After purchasing a cast net, the first question that crosses an angler’s mind is usually what exactly is the darn thing good for? What species of fish can you collect? How big of a fish can you catch? Is it legal to cast net in my area? Fortunately, these answers aren’t all that complicated. Cast nets are becoming popular enough that fishing regulations cover their use or prohibition in most areas. The size of fish you can catch is generally determined by the size of your net. Last, but not least, a cast net is good for having a whole lot of fun. Here’s a list of the top 10 species to target with your new fishing equipment.

1. Minnows

These little guys are the perfect starter for any cast netting career. Go after them with the smallest possible mesh net you can find and use them as bait fish with a traditional fishing rod later. It’s fairly incredible how long you can keep a minnow alive in a bucket of water if you change out the water every now and then.

2. Shiners

These diminutive fish are the undisputed kings of bait fish. Finding a good-sized school of them can provide you with live bait for a long time. If the season goes on longer than the bait is lively, freeze the little guys and use them at your leisure. They work just as well for ice fishing.

3. Perch

If it is legal to go after game fish with a cast net in your area, perch are a fine species to get started with. These fish breed in large numbers and tend to school together. If they’re small, it can be tough to get enough with a rod to make a meal, but a cast net can fix that in a hurry. Go with a medium mesh and be ready to clean a mess of fish.

4. Shrimp

shrimp in a bucket

Image credits: Nicole Klesy via Pixabay

Cast nets are more or less the default choice for collecting shrimp. Industrial-sized operations only increase the size of the net to catch the shrimp you see in the grocery store. Obviously, you’ll want to go with a very small mesh on these tiny fellas. Other than that, it’s pretty simple to get buckets full and boil them up.

5. Mullet

This is a good species to get started with to get a feel for what it’s like to drag in slightly bigger fish. Mullet are quite yummy and tend to school together, so one lucky cast can bring in about four or five on occasion. Florida is your best bet, but you might hit some just about anywhere on the eastern seaboard.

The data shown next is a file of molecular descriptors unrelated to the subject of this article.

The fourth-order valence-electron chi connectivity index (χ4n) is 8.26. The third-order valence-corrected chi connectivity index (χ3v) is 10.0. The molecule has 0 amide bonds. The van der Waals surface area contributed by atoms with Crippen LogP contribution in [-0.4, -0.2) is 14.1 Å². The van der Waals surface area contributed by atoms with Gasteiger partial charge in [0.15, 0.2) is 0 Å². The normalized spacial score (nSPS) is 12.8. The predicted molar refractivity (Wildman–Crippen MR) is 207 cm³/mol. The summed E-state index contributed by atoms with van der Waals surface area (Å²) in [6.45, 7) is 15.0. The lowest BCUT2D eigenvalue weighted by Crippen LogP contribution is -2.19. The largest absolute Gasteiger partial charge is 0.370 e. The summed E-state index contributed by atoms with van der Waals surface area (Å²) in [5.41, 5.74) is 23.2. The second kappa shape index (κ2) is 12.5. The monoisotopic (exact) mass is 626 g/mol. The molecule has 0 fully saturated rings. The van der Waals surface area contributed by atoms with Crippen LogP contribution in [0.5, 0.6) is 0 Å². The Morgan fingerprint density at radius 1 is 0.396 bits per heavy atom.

6. Bluegill

Chasing bluegill with a cast net can be an extremely fulfilling exercise. This is especially true if these pond fish are snubbing the baits of your competitors. One lucky throw with a cast net can claim as many bluegills as a pole angler can hope to procure in a full day out. Just don’t rub it in too much.

7. Salmon

a bear with a salmon

Image credits: Наталья Коллегова via Pixabay

Any species of fish that migrates in large numbers is ideally suited for cast netting. The rub is that you have to carefully read the local regulations before tossing your net in the river. If it is legal, you may have found a sport you literally can’t miss at. Just watch out for the bears.

8. Walleye

These predatory fish lend themselves to netting when their numbers increase to the point that they’re becoming small in size and are grouped together for protection from bigger fish. Pulling a mess of them out of an overpopulated lake can make for a heck of a fish fry. Just be careful, they’re toothy.

9. Ling

Hand out some lights on the shore and cast net in the dark for these nocturnal fish. Lighting up the bank draws them in, and all that remains is for you to collect them. There’s something oddly fun about splashing around in the dark for these snake-like fish, and they taste just like lobster dunked in a little butter.

10. Carp

Carp might not be the tastiest fish on earth, but state fish and game agencies the world over will let you net them to your heart’s content. Heck, you might even talk some departments into paying you to do it. Carp have a tendency to overpopulate and drive out other species, so net as many as you can and enjoy the practice.

A Final Thought

Regardless of where you choose to do your cast net fishing, it is imperative that you check the local fishing regulations to make certain cast net fishing is legal. Furthermore, be careful about which species you can legally collect. You don’t need a fishing pole in your hand to get ticketed for illegal fishing. Oh, and just because you’re cast netting, a valid fishing license is still required.